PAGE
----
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Mandel Ngan/AFP/Getty Images

Trump Threatens Census Delay After Supreme Court Leaves Citizenship Question Blocked

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Candidates for U.S. citizenship take the oath of allegiance during a 2017 naturalization ceremony in Jersey City, N.J. A federal judge's order Wednesday could complicate the Census Bureau's plans to finalize census questionnaires and start printing paper forms for the national head count by July 1. Kena Betancur/AFP/Getty Images hide caption

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Kena Betancur/AFP/Getty Images

Demonstrators rally outside the Supreme Court in April as the justices hear arguments over the Trump administration's plan to add a citizenship question to 2020 census forms. J. Scott Applewhite/AP hide caption

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J. Scott Applewhite/AP

Rep. Rashida Tlaib, D-Mich., pauses as the House Oversight and Reform Committee votes on Wednesday to hold Attorney General William Barr and Commerce Secretary Wilbur Ross in contempt for failing to turn over subpoenaed documents related to the Trump administration's decision to add a citizenship question to the 2020 census. J. Scott Applewhite/AP hide caption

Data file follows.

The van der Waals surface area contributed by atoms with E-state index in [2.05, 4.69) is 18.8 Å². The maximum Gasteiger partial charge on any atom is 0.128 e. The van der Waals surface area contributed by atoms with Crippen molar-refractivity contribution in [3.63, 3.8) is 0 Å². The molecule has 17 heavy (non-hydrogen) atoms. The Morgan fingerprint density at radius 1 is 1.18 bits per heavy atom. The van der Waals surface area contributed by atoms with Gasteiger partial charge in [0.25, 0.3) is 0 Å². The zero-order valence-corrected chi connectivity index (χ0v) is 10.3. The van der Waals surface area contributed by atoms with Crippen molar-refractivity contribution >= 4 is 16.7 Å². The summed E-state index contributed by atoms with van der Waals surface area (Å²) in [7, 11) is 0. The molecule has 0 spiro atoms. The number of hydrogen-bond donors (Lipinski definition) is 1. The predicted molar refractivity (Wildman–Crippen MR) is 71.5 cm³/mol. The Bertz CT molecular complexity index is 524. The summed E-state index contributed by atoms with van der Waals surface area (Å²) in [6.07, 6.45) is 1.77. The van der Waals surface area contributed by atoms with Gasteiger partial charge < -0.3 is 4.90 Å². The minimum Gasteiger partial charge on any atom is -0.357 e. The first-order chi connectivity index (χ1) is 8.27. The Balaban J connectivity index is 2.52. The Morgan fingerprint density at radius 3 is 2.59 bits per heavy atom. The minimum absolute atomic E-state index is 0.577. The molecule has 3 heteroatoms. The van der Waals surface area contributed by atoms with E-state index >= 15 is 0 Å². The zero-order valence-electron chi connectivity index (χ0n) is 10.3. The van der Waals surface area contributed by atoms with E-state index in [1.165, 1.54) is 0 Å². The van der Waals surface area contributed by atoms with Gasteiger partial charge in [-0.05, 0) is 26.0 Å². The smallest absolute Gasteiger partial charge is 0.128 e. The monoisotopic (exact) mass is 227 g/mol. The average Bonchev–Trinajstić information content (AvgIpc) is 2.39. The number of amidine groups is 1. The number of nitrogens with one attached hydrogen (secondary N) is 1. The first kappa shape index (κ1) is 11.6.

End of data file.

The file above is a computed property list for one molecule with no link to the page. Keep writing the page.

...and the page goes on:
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J. Scott Applewhite/AP

A participant in a 2018 naturalization ceremony holds a U.S. flag in New York City. Research by the Census Bureau suggests the citizenship question is highly likely to scare households with noncitizens from taking part in the constitutionally mandated head count. Drew Angerer/Getty Images hide caption

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Drew Angerer/Getty Images

ACLU's Voting Rights Project Director Dale Ho (center) speaks outside the U.S. Supreme Court in April after arguing on behalf of plaintiffs in the lawsuits over the citizenship question the Trump administration wants to add to the 2020 census. Mandel Ngan/AFP/Getty Images hide caption

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Mandel Ngan/AFP/Getty Images

Citizenship Question Lawsuit Plaintiffs Ask Supreme Court To Delay Ruling